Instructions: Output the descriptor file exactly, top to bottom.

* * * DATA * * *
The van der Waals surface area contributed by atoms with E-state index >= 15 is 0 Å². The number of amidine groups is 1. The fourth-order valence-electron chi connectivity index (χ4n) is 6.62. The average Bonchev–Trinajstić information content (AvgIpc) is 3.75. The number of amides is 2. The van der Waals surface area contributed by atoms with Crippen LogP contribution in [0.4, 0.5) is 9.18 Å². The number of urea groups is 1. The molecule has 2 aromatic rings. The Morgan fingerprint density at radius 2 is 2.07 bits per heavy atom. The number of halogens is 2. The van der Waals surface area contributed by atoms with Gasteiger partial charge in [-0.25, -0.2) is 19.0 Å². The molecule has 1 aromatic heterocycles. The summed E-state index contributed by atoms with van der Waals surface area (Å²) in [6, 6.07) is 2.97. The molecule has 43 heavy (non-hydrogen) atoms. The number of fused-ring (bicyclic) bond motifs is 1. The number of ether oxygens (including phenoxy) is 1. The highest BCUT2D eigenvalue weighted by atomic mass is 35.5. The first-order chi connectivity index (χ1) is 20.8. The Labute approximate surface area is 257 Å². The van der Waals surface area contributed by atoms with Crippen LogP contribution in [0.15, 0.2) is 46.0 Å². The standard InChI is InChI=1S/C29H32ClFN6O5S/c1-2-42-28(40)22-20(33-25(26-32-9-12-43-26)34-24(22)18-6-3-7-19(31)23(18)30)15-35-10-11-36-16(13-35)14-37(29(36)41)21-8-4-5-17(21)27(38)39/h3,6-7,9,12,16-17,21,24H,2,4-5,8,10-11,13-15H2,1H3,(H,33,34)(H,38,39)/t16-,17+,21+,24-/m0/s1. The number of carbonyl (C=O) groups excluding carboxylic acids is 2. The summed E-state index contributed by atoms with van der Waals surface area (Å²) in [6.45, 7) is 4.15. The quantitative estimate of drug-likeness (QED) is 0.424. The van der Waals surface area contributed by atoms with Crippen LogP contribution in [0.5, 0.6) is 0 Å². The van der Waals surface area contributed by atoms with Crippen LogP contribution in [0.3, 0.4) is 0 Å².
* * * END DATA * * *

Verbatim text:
The van der Waals surface area contributed by atoms with E-state index >= 15 is 0 Å². The number of amidine groups is 1. The fourth-order valence-electron chi connectivity index (χ4n) is 6.62. The average Bonchev–Trinajstić information content (AvgIpc) is 3.75. The number of amides is 2. The van der Waals surface area contributed by atoms with Crippen LogP contribution in [0.4, 0.5) is 9.18 Å². The number of urea groups is 1. The molecule has 2 aromatic rings. The Morgan fingerprint density at radius 2 is 2.07 bits per heavy atom. The number of halogens is 2. The van der Waals surface area contributed by atoms with Gasteiger partial charge in [-0.25, -0.2) is 19.0 Å². The molecule has 1 aromatic heterocycles. The summed E-state index contributed by atoms with van der Waals surface area (Å²) in [6, 6.07) is 2.97. The molecule has 43 heavy (non-hydrogen) atoms. The number of fused-ring (bicyclic) bond motifs is 1. The number of ether oxygens (including phenoxy) is 1. The highest BCUT2D eigenvalue weighted by atomic mass is 35.5. The first-order chi connectivity index (χ1) is 20.8. The Labute approximate surface area is 257 Å². The van der Waals surface area contributed by atoms with Crippen LogP contribution in [0.15, 0.2) is 46.0 Å². The standard InChI is InChI=1S/C29H32ClFN6O5S/c1-2-42-28(40)22-20(33-25(26-32-9-12-43-26)34-24(22)18-6-3-7-19(31)23(18)30)15-35-10-11-36-16(13-35)14-37(29(36)41)21-8-4-5-17(21)27(38)39/h3,6-7,9,12,16-17,21,24H,2,4-5,8,10-11,13-15H2,1H3,(H,33,34)(H,38,39)/t16-,17+,21+,24-/m0/s1. The number of carbonyl (C=O) groups excluding carboxylic acids is 2. The summed E-state index contributed by atoms with van der Waals surface area (Å²) in [6.45, 7) is 4.15. The quantitative estimate of drug-likeness (QED) is 0.424. The van der Waals surface area contributed by atoms with Crippen LogP contribution in [0.5, 0.6) is 0 Å². The van der Waals surface area contributed by atoms with Crippen LogP contribution in [0.3, 0.4) is 0 Å².